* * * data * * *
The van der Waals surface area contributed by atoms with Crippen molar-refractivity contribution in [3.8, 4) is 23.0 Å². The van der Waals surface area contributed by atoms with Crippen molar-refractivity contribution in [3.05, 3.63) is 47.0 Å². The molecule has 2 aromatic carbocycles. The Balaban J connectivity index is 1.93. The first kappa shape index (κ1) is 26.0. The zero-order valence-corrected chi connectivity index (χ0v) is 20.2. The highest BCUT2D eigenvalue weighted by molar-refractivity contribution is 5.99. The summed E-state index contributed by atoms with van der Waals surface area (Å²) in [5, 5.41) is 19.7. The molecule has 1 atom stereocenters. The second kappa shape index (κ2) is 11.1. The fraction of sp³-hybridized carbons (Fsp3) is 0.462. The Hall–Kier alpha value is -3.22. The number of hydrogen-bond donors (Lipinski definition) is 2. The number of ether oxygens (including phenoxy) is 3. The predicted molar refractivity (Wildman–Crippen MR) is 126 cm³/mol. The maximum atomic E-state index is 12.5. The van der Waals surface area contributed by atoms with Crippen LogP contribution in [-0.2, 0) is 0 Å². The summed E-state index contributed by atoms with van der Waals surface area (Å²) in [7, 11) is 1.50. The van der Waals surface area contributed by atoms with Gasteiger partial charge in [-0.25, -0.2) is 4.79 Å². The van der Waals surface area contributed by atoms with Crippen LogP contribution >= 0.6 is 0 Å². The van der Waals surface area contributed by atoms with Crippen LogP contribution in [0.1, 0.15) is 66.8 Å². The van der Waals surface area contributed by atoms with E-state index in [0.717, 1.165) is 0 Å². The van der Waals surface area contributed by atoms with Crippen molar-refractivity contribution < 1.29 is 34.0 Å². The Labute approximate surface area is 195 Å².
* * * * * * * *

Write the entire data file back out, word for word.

The van der Waals surface area contributed by atoms with Crippen molar-refractivity contribution in [3.8, 4) is 23.0 Å². The van der Waals surface area contributed by atoms with Crippen molar-refractivity contribution in [3.05, 3.63) is 47.0 Å². The molecule has 2 aromatic carbocycles. The Balaban J connectivity index is 1.93. The first kappa shape index (κ1) is 26.0. The zero-order valence-corrected chi connectivity index (χ0v) is 20.2. The highest BCUT2D eigenvalue weighted by molar-refractivity contribution is 5.99. The summed E-state index contributed by atoms with van der Waals surface area (Å²) in [5, 5.41) is 19.7. The molecule has 1 atom stereocenters. The second kappa shape index (κ2) is 11.1. The fraction of sp³-hybridized carbons (Fsp3) is 0.462. The Hall–Kier alpha value is -3.22. The number of hydrogen-bond donors (Lipinski definition) is 2. The number of ether oxygens (including phenoxy) is 3. The predicted molar refractivity (Wildman–Crippen MR) is 126 cm³/mol. The maximum atomic E-state index is 12.5. The van der Waals surface area contributed by atoms with Crippen LogP contribution in [-0.2, 0) is 0 Å². The summed E-state index contributed by atoms with van der Waals surface area (Å²) in [7, 11) is 1.50. The van der Waals surface area contributed by atoms with Gasteiger partial charge in [-0.25, -0.2) is 4.79 Å². The van der Waals surface area contributed by atoms with Crippen LogP contribution >= 0.6 is 0 Å². The van der Waals surface area contributed by atoms with Crippen LogP contribution in [0.1, 0.15) is 66.8 Å². The van der Waals surface area contributed by atoms with E-state index in [0.717, 1.165) is 0 Å². The van der Waals surface area contributed by atoms with Crippen molar-refractivity contribution < 1.29 is 34.0 Å². The Labute approximate surface area is 195 Å².